Celebrate Women’s History Month in Connecticut


March, usually a time of Irish celebration, also acts as Women’s History Month in the United States. Here are some places in Connecticut observing women’s impact on American history.

Bristol: The Bristol Public Library will be hosting “Women’s History Month: The History of Women in the Connecticut State Police” on Tuesday, March 7. From 1 p.m. – 2 p.m., retired Connecticut State Police Sergeant Jerry Longo will be giving a presentation about women in the Connecticut State Police. As the Chairman of the Connecticut State Police Museum and author of Images of America: The Connecticut State Police, Mr. Longo will be addressing the importance of women in the CT Police force.

Hartford: Trinity College in Hartford will host a discussion on March 9, “Hartford Black Mothers Raising Bridges over Troubled Waters.”  Sponsored by the Women & Gender Resource Action Center, this discussion will explore the dynamic between black women and mothers from the Caribbean, Africa, and the United Stated. WGRAC’s event will be held in Terrace Room C of Mather Hall at 4:30 p.m., featuring Trinity alumna Channon Miller ’11.

Another event hosted at Trinity College will be “Ruling Your Life’s Runway,” with motivational speaker and supermodel Stacey McKenzie. On Tuesday, March 23, McKenzie will speak about issues of diversity, societal beauty standards, and girls’ and women’s empowerment. It will be held in the Washington Room of Mather Hall at 12:15 p.m..

The Connecticut Historical Society Museum & Library will present a panel discussion: Women in STEM. On Wednesday, March 8 from 5:30 PM – 7 PM, the CHS will discuss challenges facing women entering science, technology, engineering, and math careers. The panelists will also provide information about innovative programs encouraging girls and STEM, while they tell stories about their own STEM careers.

If you are interested in learning more about women’s role in Connecticut and America, take a visit to the Harriet Beecher Stowe Center in Hartford. Stowe (1811-1896) was a social injustice activist and a published author of over 30 books, including Uncle Tom’s Cabin. Born in Litchfield, Stowe was one of Connecticut’s most influential women.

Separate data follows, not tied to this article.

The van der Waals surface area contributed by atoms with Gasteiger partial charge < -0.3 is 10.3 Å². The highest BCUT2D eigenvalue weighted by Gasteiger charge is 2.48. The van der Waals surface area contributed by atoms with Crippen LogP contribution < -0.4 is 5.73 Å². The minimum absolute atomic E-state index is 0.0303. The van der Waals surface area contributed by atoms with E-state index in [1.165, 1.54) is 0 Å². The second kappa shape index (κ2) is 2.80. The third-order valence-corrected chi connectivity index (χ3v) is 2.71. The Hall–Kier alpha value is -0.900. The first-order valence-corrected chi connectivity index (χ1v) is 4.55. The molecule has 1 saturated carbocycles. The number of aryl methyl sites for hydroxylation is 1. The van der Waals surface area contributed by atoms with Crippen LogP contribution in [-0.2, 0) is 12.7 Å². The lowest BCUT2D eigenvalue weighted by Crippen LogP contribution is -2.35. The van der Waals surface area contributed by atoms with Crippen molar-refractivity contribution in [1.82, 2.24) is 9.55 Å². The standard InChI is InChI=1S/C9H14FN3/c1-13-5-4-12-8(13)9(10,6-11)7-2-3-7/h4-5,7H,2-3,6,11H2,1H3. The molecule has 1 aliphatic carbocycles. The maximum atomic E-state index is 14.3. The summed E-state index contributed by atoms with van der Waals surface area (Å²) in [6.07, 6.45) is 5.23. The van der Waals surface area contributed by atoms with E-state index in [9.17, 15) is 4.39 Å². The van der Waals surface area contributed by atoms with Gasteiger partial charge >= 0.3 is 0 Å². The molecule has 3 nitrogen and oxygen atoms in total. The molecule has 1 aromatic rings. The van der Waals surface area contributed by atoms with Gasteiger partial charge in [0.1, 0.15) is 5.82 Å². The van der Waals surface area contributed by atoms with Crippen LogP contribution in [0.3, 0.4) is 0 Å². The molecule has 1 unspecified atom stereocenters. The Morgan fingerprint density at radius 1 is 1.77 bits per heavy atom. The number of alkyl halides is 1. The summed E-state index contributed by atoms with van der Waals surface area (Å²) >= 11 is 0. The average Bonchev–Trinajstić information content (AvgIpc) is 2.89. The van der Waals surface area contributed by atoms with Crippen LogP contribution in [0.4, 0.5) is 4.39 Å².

New Haven: Yale University’s Working Women’s Network will host a series of events throughout Women’s History Month. On Thursday, March 9, the WWN and Future Leaders of Yale will welcome Connecticut Women’s Education and Legal Fund to discuss the status of paid family leave initiatives in CT. From 12 p.m. – 1 p.m. in 55 Whitney Room 369, the WWN & FLY will share policy information and how to get involved in the campaign. On Tuesday, March 21 from 12:30 p.m. – 1:15 p.m., the WWN will hold an artwork viewing at the Yale University Art Gallery. On Wednesday, March 29, from 12 p.m. – 1:30 p.m., the WWN will put on a Recognition Award Ceremony at the Sterling Memorial Library Lecture Hall. This celebration will award one woman employed at Yale who has been an exemplary member of her community.

Old Saybrook: Or learn more about another beloved character in Connecticut’s history, Katharine Hepburn, 4-time Academy Award winning actress. Visit the Katharine Hepburn Cultural Arts Center (The Kate), which celebrates the passion and commitment to arts and culture of Katharine Hepburn.

West Hartford: Elmwood Community Center in West Hartford will engage in the discussion “After Women’s March: Which Way Forward?” exploring the direction of the women’s movement following the national and international women’s marches this past Jan. 21. The discussion will be held on Friday, March 24 at 7:30 p.m.

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